(Lincoln) -- A new study suggests Nebraska farmers, and the general population, would be better served if climate scientists acted more like weather forecasters when linking extreme weather events to climate change.
Dale Durran, professor of atmospheric sciences at the University of Washington and the report's author, said while it's important to get predictions right, to avoid "crying wolf" and losing credibility, Durran said scientists need to remember the second important job facing forecasters: sounding the alarm when trouble is on the way.
"As a forecaster, you have two important considerations, and you want to do your best simultaneously on both of them," Durran explained. "One thing is, you want to get a warning out; you don't want to miss and fail to warn people when a tornado comes through."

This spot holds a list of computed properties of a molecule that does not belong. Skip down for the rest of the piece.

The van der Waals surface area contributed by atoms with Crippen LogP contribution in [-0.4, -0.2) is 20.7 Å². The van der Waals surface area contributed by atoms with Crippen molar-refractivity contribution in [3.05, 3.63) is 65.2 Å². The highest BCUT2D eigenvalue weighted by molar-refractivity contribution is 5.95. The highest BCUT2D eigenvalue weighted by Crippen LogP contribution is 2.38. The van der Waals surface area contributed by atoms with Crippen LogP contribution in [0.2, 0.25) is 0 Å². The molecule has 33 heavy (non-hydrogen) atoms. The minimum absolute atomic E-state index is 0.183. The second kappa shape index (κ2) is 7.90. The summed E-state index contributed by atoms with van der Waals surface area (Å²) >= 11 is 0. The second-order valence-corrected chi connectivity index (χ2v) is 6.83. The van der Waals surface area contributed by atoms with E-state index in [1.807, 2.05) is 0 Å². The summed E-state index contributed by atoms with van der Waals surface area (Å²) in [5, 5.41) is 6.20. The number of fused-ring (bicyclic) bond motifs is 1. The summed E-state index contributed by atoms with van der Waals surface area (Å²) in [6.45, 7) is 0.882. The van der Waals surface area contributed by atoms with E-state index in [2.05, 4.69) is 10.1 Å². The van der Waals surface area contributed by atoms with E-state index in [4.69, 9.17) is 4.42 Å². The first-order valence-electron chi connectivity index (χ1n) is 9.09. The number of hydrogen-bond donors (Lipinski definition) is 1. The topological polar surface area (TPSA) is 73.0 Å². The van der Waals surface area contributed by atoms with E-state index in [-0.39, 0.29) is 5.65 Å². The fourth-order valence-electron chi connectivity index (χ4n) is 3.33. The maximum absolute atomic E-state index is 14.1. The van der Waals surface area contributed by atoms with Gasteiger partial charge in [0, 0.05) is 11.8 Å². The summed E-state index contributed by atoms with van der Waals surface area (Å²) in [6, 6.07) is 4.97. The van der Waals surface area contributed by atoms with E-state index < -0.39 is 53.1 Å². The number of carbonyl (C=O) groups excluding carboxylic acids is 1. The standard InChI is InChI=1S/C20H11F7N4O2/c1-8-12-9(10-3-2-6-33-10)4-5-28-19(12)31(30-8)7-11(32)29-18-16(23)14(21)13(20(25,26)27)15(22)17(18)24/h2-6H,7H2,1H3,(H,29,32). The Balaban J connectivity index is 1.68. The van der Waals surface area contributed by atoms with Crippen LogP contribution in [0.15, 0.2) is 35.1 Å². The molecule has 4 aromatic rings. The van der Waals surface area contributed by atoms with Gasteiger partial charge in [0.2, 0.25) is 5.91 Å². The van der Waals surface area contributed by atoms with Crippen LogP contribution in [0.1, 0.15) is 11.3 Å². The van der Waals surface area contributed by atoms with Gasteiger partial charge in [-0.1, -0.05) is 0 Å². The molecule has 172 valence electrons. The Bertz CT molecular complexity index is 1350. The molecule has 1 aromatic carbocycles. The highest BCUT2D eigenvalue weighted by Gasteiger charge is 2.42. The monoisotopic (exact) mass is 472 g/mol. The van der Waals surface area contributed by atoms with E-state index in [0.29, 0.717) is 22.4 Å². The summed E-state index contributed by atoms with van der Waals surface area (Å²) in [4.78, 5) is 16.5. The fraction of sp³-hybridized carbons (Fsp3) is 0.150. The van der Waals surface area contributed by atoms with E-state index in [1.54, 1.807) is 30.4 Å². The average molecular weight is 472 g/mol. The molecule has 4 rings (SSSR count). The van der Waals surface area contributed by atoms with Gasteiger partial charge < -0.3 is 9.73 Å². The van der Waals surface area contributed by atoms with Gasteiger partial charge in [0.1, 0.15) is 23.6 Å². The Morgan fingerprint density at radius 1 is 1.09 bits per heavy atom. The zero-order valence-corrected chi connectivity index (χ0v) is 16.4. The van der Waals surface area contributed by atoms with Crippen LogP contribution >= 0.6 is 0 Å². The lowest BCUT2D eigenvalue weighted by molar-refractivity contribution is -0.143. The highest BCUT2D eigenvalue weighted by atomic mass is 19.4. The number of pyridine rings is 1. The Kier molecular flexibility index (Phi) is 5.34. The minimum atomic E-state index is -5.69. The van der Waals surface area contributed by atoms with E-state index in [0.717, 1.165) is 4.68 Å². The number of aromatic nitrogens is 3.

Some skeptics have argued that there is not enough hard data to link extreme weather events, such as last year's massive flooding in the Midwest, to climate change with certainty.
But Durran maintained warning people in time to make the changes necessary to avoid the worst potential impacts of climate change may be more important than reducing the likelihood of false alarms.
Durran added most current approaches to attributing extreme weather events to human-caused climate change, such as conditions leading to ongoing wildfires in Colorado and California, focus on avoiding false alarms.
Durran noted farmers and other stakeholders that would be impacted if the planet continues to warm - by prolonged drought, more frequent and powerful storms, wildfire and flooding - should ask themselves a central question.
"The decision that you need to make as a farmer or just as an individual about whether or not you want to be warned about changes in the climate, like you probably want to be warned about tornadoes: Do you want the warning or not?" Durran inquired.
Durran stressed if people do want to be warned, they'll need to accept some level of uncertainty about the link between specific extreme weather events and climate change, just as they do when their local weather forecaster predicts rain, snow or dry, hot days ahead.